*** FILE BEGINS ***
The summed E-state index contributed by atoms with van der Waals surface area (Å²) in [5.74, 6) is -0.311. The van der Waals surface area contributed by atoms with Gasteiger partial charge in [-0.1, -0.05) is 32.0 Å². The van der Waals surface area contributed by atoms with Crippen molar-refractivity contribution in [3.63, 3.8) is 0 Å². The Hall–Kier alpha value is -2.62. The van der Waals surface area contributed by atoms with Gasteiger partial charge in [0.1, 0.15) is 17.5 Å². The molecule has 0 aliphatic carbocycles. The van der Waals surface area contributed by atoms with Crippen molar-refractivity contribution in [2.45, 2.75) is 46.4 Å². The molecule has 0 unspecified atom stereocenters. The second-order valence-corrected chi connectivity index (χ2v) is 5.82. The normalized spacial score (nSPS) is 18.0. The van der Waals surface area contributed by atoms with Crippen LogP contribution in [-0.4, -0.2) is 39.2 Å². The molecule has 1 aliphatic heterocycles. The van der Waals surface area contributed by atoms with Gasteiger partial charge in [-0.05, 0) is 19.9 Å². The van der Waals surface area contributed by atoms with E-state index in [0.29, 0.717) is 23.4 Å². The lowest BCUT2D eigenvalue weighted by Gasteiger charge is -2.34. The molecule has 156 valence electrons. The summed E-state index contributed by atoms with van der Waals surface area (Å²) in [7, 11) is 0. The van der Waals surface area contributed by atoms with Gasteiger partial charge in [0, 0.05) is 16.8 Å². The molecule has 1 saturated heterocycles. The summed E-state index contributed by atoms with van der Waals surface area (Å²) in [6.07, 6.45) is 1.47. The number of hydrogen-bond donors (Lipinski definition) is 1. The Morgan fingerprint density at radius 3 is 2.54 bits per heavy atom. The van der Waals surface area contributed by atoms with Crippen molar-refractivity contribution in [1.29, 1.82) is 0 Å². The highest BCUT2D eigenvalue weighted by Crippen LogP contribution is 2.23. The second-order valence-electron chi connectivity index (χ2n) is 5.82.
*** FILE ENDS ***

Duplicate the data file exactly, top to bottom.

The summed E-state index contributed by atoms with van der Waals surface area (Å²) in [5.74, 6) is -0.311. The van der Waals surface area contributed by atoms with Gasteiger partial charge in [-0.1, -0.05) is 32.0 Å². The van der Waals surface area contributed by atoms with Crippen molar-refractivity contribution in [3.63, 3.8) is 0 Å². The Hall–Kier alpha value is -2.62. The van der Waals surface area contributed by atoms with Gasteiger partial charge in [0.1, 0.15) is 17.5 Å². The molecule has 0 aliphatic carbocycles. The van der Waals surface area contributed by atoms with Crippen molar-refractivity contribution in [2.45, 2.75) is 46.4 Å². The molecule has 0 unspecified atom stereocenters. The second-order valence-corrected chi connectivity index (χ2v) is 5.82. The normalized spacial score (nSPS) is 18.0. The van der Waals surface area contributed by atoms with Crippen LogP contribution in [-0.4, -0.2) is 39.2 Å². The molecule has 1 aliphatic heterocycles. The van der Waals surface area contributed by atoms with Gasteiger partial charge in [-0.05, 0) is 19.9 Å². The van der Waals surface area contributed by atoms with E-state index in [0.29, 0.717) is 23.4 Å². The lowest BCUT2D eigenvalue weighted by Gasteiger charge is -2.34. The molecule has 156 valence electrons. The summed E-state index contributed by atoms with van der Waals surface area (Å²) in [7, 11) is 0. The van der Waals surface area contributed by atoms with Gasteiger partial charge in [0, 0.05) is 16.8 Å². The molecule has 1 saturated heterocycles. The summed E-state index contributed by atoms with van der Waals surface area (Å²) in [6.07, 6.45) is 1.47. The number of hydrogen-bond donors (Lipinski definition) is 1. The Morgan fingerprint density at radius 3 is 2.54 bits per heavy atom. The van der Waals surface area contributed by atoms with Crippen molar-refractivity contribution in [1.29, 1.82) is 0 Å². The highest BCUT2D eigenvalue weighted by Crippen LogP contribution is 2.23. The second-order valence-electron chi connectivity index (χ2n) is 5.82.